Johannesburg - South African platinum producers said on Friday they were
confident there would be sufficient electricity to power their mines
this month, despite utility Eskom noting a higher risk of outages on its
already volatile system.
The spot platinum price jumped to
four-week highs this week after Eskom said supply of electricity would
be extremely tight this month as the power firm took down more plants to
conduct overdue maintenance.
Eskom said the risk of blackouts
was higher, but there were none planned for now, and miners in a country
home to four-fifths of the world’s platinum reserves said they were not
“We don’t foresee any problems at this point
in time,” said Alice Lourens, spokesperson for Impala Platinum, the
second-largest producer of the metal used in autocatalysts.
years ago South Africa’s grid nearly collapsed, forcing mines and
smelters to shut for days and costing Africa’s biggest economy billions
of dollars in lost output. Eskom has since invested heavily to build new
plants and plug the shortfall.
Supply will remain vulnerable
until the first units of the new plants come online in 2013, but
analysts and industry say Eskom is now better prepared to manage a
Insufficient stockpiles of coal, used to power
85% of Eskom’s plants, were one of the main problems in 2008, but the
utility has since kept a healthy 42 days’ supply. Razor-thin margin
is also urging consumers to conserve power while it operates on a
razor-thin margin, especially as it steps up maintenance to improve the
performance of its power stations.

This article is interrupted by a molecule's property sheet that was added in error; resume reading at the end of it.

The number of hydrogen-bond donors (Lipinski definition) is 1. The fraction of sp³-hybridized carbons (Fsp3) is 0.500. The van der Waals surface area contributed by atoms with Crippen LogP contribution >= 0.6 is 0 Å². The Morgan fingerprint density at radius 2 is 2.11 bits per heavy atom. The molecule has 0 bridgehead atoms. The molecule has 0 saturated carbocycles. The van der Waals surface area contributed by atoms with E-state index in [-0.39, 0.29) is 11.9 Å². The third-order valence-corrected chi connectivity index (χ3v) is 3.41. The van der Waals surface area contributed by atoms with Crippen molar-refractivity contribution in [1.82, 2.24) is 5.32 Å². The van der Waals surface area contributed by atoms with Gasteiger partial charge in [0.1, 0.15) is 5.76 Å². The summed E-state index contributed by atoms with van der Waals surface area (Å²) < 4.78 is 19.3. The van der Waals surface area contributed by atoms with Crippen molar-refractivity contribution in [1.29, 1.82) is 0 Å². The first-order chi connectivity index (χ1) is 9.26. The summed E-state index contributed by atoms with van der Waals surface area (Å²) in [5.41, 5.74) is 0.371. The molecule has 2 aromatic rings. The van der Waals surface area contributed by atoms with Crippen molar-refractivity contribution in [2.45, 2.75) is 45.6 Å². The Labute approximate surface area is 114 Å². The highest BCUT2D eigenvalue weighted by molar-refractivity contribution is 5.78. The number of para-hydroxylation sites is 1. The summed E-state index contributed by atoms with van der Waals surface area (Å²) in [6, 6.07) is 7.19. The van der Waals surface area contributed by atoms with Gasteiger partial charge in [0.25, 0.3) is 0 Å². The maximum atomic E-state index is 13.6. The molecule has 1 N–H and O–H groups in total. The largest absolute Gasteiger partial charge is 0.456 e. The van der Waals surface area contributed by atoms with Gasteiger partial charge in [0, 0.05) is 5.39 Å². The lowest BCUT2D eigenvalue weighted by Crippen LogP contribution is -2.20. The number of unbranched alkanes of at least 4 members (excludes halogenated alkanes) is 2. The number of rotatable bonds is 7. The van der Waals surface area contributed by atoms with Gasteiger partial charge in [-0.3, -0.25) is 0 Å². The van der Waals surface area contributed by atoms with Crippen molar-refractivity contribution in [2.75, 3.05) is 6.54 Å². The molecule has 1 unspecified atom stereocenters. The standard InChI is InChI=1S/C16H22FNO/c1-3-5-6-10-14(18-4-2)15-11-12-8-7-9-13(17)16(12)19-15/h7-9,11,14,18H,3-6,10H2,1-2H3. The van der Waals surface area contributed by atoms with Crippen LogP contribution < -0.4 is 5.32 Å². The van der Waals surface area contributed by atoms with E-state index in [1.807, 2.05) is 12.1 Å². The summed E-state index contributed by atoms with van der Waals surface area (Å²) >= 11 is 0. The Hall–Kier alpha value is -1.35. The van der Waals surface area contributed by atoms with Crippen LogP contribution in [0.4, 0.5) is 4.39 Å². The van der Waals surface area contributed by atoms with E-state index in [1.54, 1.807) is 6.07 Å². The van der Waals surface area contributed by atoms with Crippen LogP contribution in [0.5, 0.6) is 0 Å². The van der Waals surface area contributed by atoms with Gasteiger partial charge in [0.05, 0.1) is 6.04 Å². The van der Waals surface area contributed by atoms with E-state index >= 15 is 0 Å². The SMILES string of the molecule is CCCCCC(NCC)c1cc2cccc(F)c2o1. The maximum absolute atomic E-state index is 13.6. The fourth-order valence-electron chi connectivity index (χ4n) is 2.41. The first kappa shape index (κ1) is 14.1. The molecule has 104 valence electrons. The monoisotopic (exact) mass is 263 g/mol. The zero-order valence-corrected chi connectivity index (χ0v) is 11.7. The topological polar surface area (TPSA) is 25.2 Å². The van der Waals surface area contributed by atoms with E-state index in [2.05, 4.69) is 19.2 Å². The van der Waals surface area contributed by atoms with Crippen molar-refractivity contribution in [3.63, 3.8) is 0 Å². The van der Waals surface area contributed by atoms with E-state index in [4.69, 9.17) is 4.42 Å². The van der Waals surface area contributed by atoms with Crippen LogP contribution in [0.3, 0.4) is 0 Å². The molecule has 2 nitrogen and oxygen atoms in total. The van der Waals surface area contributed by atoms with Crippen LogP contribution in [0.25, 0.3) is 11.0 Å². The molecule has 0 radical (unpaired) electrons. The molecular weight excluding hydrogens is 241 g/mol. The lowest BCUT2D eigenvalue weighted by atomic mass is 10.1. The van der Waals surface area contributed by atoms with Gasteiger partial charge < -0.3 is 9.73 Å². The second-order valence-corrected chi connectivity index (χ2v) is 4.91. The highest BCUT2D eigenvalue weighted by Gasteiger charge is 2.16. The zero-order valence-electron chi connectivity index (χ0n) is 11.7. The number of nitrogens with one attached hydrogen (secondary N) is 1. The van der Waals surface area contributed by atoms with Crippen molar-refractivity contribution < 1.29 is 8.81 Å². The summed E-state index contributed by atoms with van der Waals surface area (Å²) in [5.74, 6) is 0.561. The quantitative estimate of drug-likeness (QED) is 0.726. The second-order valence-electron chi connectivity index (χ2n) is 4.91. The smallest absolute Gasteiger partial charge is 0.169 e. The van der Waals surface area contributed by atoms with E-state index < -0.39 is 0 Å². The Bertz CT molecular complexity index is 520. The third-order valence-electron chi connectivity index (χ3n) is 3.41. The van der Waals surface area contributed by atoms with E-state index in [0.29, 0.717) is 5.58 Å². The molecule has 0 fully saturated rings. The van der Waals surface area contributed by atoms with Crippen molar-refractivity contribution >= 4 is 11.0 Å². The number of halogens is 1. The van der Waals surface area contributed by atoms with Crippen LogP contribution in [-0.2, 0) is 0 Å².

On Monday the difference
between peak demand and available capacity was a tiny 460 MW, mainly due
to maintenance and unplanned outages, although the situation has since
“The likelihood of load reduction requests is low. The
high alert from Eskom on Monday was due to three generating units
tripping within a short space of time. This is uncharacteristic and does
not happen every day,” Anglo Platinum [JSE:AMS]
the biggest producer,
said in response to questions.
Since the 2008 crisis, miners and
other industries have been asked to cut their demand voluntarily by up
to 10% and there is discussion about making the scheme mandatory.
That also means miners may not be the first to be asked to cut
demand in case of a crisis, although mining and other industry make up 40% of South Africa’s total demand for power.
“The risk of Eskom cutting electricity supply to mines should fade
and so should any (price) rally that found support in that risk,” said Standard
Bank analyst Walter de Wet.
Still, miners said they were on alert and were prepared to act, if
necessary, and would seek to minimise the impact.
Anglo Platinum said, if needed, it would first cut usage at its
smelters and concentrators, suggesting that mining would not be severely
affected as long as the power cuts were short-lived.
Aquarius Platinum [JSE:AQP]
would be less exposed than its peers as it does
not have a smelter and sells platinum group metal concentrate to be refined by its bigger rivals.